You know what I want to know? Why are we stressing about colors? Why is it kids products that set people off? Since when does my vast collection of Barbies (which no, you can’t give away Mom) mean I hate women?
Marketing isn’t perfect for any demographic. If the internet is to be believed, models are too skinny, men are too muscled, advertising is misogynistic and Obamacare is a scam. But I take the internet with a grain of salt. Advertisers are just doing their jobs. Studies have shown that little girls like princesses and pink and not worms.
Let’s stop fighting. If you have a brain, marketing doesn’t have to be the be-all and end-all of your tastes. And please, Slate, stop writing about colors and how they oppress little girls who don’t know what the phrase “gender binary” means.
Vitalik Schafer, Staff Writer
Freshmen missing their cars have another option when it comes to getting around. If you weren’t aware, Zipcar has lowered its age minimum to 18.
The program, which used to require members to be 21 or older, now accepts the majority of college students. Starting at $8 an hour, members can drive anywhere. Another great perk offered is the free 180 miles per day, without having to pay for gas. This seems like a bit of a gamble considering that college students can be somewhat irresponsible.
Zipcar spokeswoman Lindsay Wester said Zipcar wanted to provide on demand cars for campuses and students that especially needed them, which was the 18 and older crowd. To make sure that those signing up are safe drivers, Zipcar performs extensive driving record checks. The company also saw rolling out the 18 and up program at Boston University as an opportunity for everyone to have a car on a campus, especially where just 2 percent of students have a car on campus.
In a student’s college experience, it is likely that they may want to travel where the T does not go or where taking the taxi would not be an affordable option. Zipcar offers students this convenience of “wheels when you want them” with a subsidized application fee of $15 to fit that college budget.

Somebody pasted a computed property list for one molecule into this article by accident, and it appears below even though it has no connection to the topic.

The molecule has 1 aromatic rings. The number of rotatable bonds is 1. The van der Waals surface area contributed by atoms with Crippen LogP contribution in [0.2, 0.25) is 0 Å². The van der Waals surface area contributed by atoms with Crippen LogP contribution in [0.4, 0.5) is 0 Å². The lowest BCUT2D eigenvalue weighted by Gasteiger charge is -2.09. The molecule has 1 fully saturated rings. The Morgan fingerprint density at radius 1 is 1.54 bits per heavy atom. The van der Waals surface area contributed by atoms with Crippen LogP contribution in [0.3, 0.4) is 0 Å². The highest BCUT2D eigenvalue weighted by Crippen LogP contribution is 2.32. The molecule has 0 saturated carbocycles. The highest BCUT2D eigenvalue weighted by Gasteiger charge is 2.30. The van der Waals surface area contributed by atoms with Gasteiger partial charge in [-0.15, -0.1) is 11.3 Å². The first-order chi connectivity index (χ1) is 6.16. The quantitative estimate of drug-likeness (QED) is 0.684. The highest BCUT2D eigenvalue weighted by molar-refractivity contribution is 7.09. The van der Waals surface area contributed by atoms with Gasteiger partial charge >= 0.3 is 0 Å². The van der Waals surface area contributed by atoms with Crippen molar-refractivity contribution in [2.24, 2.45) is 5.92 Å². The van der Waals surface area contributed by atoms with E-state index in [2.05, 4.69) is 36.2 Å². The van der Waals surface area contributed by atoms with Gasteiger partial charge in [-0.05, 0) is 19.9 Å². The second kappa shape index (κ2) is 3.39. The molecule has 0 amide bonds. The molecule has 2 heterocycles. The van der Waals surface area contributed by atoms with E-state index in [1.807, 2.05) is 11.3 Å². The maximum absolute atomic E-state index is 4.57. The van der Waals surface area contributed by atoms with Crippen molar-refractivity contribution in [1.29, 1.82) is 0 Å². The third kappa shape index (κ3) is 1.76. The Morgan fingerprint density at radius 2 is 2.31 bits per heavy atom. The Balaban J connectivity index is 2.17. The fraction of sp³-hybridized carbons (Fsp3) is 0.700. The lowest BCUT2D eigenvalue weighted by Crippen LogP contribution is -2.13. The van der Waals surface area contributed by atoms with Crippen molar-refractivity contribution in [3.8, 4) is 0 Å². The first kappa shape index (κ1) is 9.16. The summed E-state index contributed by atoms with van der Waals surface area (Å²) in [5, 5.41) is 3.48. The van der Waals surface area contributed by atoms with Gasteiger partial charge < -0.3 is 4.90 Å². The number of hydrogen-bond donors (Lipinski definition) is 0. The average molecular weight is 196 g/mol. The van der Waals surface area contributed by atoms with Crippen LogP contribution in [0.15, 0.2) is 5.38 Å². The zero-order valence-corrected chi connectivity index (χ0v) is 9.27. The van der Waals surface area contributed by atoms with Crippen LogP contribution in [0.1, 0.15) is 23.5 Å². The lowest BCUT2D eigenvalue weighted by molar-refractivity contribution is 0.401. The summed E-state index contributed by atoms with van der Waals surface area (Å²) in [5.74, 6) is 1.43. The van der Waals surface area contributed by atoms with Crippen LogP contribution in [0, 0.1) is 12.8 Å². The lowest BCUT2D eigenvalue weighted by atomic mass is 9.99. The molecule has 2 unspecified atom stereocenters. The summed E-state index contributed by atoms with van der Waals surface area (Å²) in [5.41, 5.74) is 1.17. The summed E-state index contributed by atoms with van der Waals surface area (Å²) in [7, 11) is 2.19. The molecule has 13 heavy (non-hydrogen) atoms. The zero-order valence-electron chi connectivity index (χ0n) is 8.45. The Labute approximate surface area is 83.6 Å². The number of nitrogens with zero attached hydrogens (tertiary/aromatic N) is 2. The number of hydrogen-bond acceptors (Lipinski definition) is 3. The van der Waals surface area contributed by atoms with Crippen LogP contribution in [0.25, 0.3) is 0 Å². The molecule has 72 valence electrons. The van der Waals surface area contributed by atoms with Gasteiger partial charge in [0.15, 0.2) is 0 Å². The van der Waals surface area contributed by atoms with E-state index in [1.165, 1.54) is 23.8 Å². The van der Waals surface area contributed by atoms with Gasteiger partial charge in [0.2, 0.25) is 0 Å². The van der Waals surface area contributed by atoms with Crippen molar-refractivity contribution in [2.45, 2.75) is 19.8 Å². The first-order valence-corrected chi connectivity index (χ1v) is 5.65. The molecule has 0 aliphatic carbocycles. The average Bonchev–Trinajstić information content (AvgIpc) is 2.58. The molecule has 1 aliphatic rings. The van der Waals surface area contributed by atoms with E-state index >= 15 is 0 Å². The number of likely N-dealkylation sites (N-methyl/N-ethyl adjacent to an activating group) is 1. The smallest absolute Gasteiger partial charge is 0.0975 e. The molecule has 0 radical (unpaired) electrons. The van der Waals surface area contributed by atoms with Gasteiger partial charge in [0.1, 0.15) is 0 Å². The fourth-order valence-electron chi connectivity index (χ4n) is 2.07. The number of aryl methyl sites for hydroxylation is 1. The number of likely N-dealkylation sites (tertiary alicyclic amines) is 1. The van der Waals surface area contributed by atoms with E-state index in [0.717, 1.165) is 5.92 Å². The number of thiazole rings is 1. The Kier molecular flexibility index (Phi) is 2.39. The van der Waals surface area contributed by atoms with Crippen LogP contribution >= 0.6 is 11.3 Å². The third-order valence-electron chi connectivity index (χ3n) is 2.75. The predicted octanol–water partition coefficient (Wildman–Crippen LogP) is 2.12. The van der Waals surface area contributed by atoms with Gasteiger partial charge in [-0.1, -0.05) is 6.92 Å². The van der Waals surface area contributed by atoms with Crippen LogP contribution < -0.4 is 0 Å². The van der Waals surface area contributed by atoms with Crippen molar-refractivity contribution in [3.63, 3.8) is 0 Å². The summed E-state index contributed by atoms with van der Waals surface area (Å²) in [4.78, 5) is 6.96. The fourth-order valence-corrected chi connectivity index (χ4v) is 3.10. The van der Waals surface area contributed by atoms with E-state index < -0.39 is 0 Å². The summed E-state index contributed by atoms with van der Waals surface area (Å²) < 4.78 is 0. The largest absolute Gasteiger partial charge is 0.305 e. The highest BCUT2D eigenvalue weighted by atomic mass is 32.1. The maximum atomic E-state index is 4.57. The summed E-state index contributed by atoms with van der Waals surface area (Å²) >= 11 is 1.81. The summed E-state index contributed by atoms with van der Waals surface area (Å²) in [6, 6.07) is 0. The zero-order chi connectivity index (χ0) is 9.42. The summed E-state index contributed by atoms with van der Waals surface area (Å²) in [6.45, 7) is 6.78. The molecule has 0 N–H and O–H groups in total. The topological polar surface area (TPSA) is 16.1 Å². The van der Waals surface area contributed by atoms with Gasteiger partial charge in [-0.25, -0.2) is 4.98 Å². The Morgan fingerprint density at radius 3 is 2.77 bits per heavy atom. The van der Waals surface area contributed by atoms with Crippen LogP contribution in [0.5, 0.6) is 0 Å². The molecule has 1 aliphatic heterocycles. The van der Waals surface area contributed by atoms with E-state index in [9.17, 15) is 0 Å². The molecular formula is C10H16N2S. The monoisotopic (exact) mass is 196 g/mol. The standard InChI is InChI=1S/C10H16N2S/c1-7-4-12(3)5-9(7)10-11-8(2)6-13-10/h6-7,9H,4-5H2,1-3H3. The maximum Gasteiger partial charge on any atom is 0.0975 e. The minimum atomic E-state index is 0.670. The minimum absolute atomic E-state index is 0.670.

Avis, the parent group of Zipcar, has heavily invested into BU, and has a strong relationship with the sustainability organization on campus. The goal is for students to transition into full time Zipcar users after college. Currently, there are 12 cars on campus, and the goal is to have a car for every 50 students on campus. As enrollment increases, demand will be met with new vehicles. Since the program was launched, three new spots have been added in two locations on the Boston University campus.
Another unique feature of Zipcar is its Students With Drive program. Zipcar awarded a total of $300,000 in driving grants for the 2013/2014 academic year. Through the program, students who might not be able to otherwise can get access to transportation, and in return Zipcar gets a boost in publicity and demand.
Zipcar’s rapid success in the car rental market is bound to continue to increase as the service provides an affordable and convenient way to rent cars. Car sharing is the future, as access to these vehicles by the younger generation will make Zipcar a household name in years to come. Many people may even see that using a car sharing service like Zipcar is much more affordable than owning a car.
By Emily Overholt, Staff Writer
I’ve been pretty fascinated by Bitcoin for about a year now. Really, I was late to the party, but I’ve still got a good grip on it.
For those of you who don’t know, Bitcoin is a digital currency that is not backed by any form of government. Bitcoins are held in digital Bitcoin wallets and traded person to person for goods and services.
The mainstream media didn’t really latch on to Bitcoin until about December when it had a huge run, a single coin was worth as much as $1,200 a few months ago. Anything worth that much money gets media attention, that’s just how it works. The run didn’t last and coins are currently worth about $600.